Just as many were astonished at you, so His visage was marred more than any man, and His form more than the sons of men (Isaiah 52:14 NKJV)

Some researchers attribute the capacity for heartless violence to mental deficiencies, sociological maladjustment or cultural indoctrination. Unfortunately, history contradicts most of their simplistic approaches and reveals that under certain circumstances, ordinary people are capable of purposely, thoughtfully, and intentionally inflicting horrible pain and suffering on others who have done them no personal wrong. What happened to Jesus is a prime example of that.

Confusing Conduct ~
Not all those people involved in crying out for Jesus to be crucified were demented sociopaths. Most were probably average people who didn’t normally engage in acts of cruelty, yet at His trial, the beatings and awful scourging were not enough to satisfy them. When they could have set Him free, they demanded more torture. They weren’t satisfied until He was condemned to be nailed to a cross where the agony would continue until He eventually died. How did they bring themselves to approve of such horrendous behavior, and what does it say about us?  Oddly enough, the movie I saw so long ago might shed some light on the question if we suggest a different concluding scenario. 

Suppose that when the hero finally had the villain cornered, instead of knocking him out, he said something like this: “Look, Dude, you’re in a no win situation, here. The sheriff’s on his way, Belle knows you’re a lying jerk, your gun is empty, and your horse just ran off. Why don’t we just sit down and negotiate a reasonable settlement for the damage you caused, draw up a plea bargain for the felony charges, and agree to a behavioral contract and some counseling to keep you on the straight and narrow from now on?” Then the scene closes with the two shaking hands and expressing mutual regrets for the unnecessary inconveniences.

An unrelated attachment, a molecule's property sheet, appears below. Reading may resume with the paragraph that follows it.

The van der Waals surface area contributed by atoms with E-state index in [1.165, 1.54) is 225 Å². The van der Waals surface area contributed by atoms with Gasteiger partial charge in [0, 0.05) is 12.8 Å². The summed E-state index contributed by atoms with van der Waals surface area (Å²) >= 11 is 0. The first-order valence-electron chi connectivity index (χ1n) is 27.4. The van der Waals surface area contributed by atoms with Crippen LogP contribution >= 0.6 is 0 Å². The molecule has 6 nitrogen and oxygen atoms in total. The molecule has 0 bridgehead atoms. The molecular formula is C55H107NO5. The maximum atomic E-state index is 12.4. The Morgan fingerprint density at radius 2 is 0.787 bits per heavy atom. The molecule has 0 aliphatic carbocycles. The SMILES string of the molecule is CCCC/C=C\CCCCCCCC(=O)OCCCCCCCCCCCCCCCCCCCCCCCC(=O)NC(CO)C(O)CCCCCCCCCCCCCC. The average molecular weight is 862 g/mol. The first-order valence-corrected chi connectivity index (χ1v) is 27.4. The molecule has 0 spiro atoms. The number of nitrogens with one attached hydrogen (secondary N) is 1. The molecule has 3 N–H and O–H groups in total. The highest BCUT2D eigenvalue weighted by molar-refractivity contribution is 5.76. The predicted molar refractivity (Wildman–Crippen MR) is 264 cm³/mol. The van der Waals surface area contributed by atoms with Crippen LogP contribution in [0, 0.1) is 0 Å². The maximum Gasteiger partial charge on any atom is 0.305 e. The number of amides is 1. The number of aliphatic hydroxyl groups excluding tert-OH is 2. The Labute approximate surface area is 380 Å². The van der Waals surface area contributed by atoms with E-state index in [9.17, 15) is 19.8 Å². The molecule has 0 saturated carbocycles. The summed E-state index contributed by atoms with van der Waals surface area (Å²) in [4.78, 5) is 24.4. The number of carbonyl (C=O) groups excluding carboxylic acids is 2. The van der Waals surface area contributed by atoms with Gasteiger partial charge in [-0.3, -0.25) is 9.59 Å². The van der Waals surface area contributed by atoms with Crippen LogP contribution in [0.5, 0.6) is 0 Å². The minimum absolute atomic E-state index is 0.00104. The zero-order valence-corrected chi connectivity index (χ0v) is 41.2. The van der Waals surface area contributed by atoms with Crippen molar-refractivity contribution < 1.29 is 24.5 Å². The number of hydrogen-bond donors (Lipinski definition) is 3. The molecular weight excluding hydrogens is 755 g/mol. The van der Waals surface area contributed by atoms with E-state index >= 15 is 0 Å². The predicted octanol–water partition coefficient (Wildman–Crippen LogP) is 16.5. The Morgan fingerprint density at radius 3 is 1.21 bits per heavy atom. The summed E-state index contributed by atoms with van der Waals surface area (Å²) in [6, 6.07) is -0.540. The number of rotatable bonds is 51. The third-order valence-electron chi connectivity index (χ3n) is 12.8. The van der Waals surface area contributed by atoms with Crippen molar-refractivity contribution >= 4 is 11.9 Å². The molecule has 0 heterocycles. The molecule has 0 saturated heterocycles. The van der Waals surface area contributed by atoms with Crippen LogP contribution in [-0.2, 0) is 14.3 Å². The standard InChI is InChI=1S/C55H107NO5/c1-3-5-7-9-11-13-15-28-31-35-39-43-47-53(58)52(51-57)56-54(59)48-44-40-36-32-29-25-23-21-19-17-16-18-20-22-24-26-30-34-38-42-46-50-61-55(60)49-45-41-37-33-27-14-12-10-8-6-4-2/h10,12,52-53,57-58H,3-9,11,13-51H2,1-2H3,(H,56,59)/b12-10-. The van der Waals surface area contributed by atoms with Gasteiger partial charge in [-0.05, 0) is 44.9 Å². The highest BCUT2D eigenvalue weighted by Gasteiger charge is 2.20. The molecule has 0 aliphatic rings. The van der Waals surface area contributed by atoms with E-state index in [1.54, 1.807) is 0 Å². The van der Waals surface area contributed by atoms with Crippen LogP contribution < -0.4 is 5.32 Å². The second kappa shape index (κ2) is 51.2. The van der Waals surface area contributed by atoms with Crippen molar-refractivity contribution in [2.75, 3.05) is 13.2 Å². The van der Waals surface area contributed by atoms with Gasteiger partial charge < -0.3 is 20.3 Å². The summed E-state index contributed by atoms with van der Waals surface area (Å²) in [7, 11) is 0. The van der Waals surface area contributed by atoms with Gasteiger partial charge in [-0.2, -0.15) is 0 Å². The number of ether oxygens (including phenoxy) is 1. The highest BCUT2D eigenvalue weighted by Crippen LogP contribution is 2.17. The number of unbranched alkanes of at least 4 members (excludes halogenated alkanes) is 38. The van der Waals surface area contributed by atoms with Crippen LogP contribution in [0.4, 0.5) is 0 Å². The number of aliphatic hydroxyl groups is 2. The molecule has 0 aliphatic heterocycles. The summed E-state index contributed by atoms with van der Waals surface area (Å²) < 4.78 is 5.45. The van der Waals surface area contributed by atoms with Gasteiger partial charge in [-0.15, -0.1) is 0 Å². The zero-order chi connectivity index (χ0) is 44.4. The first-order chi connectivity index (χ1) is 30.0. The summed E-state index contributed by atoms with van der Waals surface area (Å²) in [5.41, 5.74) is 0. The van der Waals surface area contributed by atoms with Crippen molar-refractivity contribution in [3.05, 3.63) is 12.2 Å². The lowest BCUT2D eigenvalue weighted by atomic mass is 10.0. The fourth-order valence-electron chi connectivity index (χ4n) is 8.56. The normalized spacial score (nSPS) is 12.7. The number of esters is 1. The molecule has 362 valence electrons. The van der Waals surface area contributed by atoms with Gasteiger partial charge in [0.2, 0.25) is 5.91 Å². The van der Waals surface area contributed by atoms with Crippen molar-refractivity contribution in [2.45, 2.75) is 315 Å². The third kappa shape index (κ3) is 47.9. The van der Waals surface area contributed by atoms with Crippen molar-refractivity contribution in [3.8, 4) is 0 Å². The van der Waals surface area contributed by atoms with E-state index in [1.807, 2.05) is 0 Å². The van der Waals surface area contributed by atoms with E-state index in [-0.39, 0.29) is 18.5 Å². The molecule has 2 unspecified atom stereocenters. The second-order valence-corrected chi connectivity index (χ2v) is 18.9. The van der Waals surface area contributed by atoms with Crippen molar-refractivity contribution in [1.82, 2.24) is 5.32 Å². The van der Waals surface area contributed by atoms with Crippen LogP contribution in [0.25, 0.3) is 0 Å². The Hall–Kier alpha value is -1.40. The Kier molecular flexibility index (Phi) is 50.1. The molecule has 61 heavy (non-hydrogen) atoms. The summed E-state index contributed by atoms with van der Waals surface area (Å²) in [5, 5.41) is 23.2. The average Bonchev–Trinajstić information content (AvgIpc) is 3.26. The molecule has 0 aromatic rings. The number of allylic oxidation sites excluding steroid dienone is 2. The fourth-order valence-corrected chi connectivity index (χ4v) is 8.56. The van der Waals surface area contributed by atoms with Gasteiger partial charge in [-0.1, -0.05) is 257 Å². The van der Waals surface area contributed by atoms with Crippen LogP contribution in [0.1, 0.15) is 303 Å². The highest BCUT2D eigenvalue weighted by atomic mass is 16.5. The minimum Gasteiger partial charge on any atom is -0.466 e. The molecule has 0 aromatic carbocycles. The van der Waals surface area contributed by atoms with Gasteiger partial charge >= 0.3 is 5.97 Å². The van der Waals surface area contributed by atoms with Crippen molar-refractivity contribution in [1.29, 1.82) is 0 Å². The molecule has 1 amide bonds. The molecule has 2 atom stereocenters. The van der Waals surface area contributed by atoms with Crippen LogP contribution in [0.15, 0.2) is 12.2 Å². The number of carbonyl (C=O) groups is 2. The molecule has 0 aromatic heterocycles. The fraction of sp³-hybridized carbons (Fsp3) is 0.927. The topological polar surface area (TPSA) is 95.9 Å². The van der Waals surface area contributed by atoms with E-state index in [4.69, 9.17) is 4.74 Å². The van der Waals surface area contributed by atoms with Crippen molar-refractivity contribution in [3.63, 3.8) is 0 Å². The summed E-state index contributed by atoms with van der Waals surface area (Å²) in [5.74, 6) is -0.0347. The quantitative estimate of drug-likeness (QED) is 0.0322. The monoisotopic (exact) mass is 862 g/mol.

No Appeal in Non-Violence ~
A nice, non-violent ending like that would have made me want my $.75 back. The satisfaction I got from my cowboy hero’s assault wasn’t just about the violence, it was based on the premise that the recipient was a “bad guy” . . . and he deserved it. He was guilty of doing things to others that set him apart from regular folks and made him a target for retribution. Because he was considered a threat, any violent repercussions became acceptable because they were a means of applying “justice.” Violent acts that are normally condemned can easily be deemed acceptable, even desirable, when done under the guise of justice. 

A disturbing principle — that acts of violence can easily be validated and encouraged — is being illustrated again and again in our current culture. All that’s necessary is for powerful agencies, groups, or individuals to invent an arbitrary set of standards, demand compliance, and declare that transgressors are a threat — and then issue a cry for justice. If pain and suffering are involved, so be it. Violence done in the name of justice becomes acceptable. More than that, it can be satisfying, and a thing to be applauded.

Justice Perverted ~